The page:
Here are some of the most frequent questions the doctors and staff at Wills Laser Vision receive about laser vision correction. We’ve provided some quick answers written by the doctors themselves, along with links throughout this Web site where you can find more detailed answers (also written by the doctors). We hope these will answer your initial questions and concerns about LASIK, and we invite you to call us at (609) 924-9200 or fill out our online form to set up a free, no-obligation consultation where we can address your individual situation and needs.

What are the latest improvements in LASIK technology?

Tremendous technological advances, borrowed from NASA, the semiconductor industry and the like have made LASIK so much safer than in the past.

Specifically, the sculpting laser works in nanometer precision. The pupil is tracked continuously, and the laser is re-aligned to the center of your pupil 500 times a second. That’s faster than your eye can move. The laser which creates the flap is calibrated to micron precision.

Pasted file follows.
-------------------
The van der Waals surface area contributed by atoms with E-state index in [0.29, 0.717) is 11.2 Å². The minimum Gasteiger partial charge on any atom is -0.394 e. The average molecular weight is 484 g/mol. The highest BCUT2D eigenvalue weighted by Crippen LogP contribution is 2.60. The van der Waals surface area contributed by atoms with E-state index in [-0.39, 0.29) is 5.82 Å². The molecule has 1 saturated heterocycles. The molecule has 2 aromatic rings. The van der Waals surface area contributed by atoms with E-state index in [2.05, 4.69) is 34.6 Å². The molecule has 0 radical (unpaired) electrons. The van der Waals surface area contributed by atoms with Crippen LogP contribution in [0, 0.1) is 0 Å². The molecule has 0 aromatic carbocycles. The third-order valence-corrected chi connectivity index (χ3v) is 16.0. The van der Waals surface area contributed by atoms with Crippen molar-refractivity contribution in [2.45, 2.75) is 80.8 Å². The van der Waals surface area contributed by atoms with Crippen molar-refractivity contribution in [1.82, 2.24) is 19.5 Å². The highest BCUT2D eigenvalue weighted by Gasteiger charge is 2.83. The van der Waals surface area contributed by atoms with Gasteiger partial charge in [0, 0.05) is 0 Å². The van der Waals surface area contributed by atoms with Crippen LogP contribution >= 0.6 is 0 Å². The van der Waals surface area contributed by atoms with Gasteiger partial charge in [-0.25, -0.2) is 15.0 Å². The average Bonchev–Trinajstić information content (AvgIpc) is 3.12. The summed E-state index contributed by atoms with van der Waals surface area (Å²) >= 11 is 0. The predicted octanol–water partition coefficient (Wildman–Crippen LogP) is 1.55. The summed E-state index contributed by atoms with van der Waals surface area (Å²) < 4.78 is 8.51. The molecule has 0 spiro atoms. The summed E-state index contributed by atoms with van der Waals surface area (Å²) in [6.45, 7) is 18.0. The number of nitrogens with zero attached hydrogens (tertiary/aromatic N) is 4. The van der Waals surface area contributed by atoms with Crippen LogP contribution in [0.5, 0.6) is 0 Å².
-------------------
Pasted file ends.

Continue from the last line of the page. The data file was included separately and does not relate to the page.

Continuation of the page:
In some ways, LASIK is more automated, but in other ways, requires more attention to detail. Similar to using autopilot to fly an airplane, technology makes it easier and harder at the same time. It is imperative to choose the right surgeon who understands the technology, pays attention to details, and knows the patient from the initial consultation. Learn more about LASIK Technology.

Does getting LASIK hurt?

The good news is that the answer is no. LASIK is a quick and painless procedure that takes about 20 minutes to complete. LASIK is one of the most commonly performed refractive surgeries today. It treats myopia (near-sightedness), hyperopia (far-sightedness), and astigmatism to decrease or entirely eliminate the need for glasses. Hundreds of thousands of people get LASIK every year in the US and never look back!

Read our in-depth article of what to expect during LASIK surgery.

Who is a good candidate for LASIK?

Multiple factors go into determining whether you are a good candidate for LASIK, including your age, your eye health, and your individual eye shape. A good candidate is one with a normal cornea and a prescription within certain bounds. Larger prescriptions require more sculpting and the surgeon must ensure that there is enough tissue
left at the end of the procedure to provide adequate tectonic strength.